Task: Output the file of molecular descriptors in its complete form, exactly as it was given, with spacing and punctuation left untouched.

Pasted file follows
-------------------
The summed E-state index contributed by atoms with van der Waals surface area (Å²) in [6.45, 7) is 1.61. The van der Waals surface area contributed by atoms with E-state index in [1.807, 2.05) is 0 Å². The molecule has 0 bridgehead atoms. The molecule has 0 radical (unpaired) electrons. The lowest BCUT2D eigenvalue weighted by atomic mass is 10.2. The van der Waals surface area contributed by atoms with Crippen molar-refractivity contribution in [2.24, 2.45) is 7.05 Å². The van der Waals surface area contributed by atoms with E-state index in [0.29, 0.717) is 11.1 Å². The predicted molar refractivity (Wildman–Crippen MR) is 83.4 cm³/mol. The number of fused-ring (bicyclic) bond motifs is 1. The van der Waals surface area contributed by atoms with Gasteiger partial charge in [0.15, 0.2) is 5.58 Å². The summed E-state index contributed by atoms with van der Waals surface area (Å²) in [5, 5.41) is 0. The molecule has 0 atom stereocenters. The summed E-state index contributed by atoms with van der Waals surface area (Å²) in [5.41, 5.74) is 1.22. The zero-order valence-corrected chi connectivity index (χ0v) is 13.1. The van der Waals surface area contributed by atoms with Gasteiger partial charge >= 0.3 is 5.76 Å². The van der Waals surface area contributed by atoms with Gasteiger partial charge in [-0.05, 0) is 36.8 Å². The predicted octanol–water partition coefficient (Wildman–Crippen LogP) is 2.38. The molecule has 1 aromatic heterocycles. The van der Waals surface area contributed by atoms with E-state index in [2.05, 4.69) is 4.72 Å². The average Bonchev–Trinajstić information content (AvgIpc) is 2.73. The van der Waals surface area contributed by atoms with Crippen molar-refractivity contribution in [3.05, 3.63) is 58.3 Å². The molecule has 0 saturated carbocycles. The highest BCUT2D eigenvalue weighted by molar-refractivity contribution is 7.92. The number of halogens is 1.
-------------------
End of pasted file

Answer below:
The summed E-state index contributed by atoms with van der Waals surface area (Å²) in [6.45, 7) is 1.61. The van der Waals surface area contributed by atoms with E-state index in [1.807, 2.05) is 0 Å². The molecule has 0 bridgehead atoms. The molecule has 0 radical (unpaired) electrons. The lowest BCUT2D eigenvalue weighted by atomic mass is 10.2. The van der Waals surface area contributed by atoms with Crippen molar-refractivity contribution in [2.24, 2.45) is 7.05 Å². The van der Waals surface area contributed by atoms with E-state index in [0.29, 0.717) is 11.1 Å². The predicted molar refractivity (Wildman–Crippen MR) is 83.4 cm³/mol. The number of fused-ring (bicyclic) bond motifs is 1. The van der Waals surface area contributed by atoms with Gasteiger partial charge in [0.15, 0.2) is 5.58 Å². The summed E-state index contributed by atoms with van der Waals surface area (Å²) in [5, 5.41) is 0. The molecule has 0 atom stereocenters. The summed E-state index contributed by atoms with van der Waals surface area (Å²) in [5.41, 5.74) is 1.22. The zero-order valence-corrected chi connectivity index (χ0v) is 13.1. The van der Waals surface area contributed by atoms with Gasteiger partial charge >= 0.3 is 5.76 Å². The van der Waals surface area contributed by atoms with Gasteiger partial charge in [-0.05, 0) is 36.8 Å². The predicted octanol–water partition coefficient (Wildman–Crippen LogP) is 2.38. The molecule has 1 aromatic heterocycles. The van der Waals surface area contributed by atoms with E-state index in [2.05, 4.69) is 4.72 Å². The average Bonchev–Trinajstić information content (AvgIpc) is 2.73. The van der Waals surface area contributed by atoms with Crippen molar-refractivity contribution in [3.05, 3.63) is 58.3 Å². The molecule has 0 saturated carbocycles. The highest BCUT2D eigenvalue weighted by molar-refractivity contribution is 7.92. The number of halogens is 1.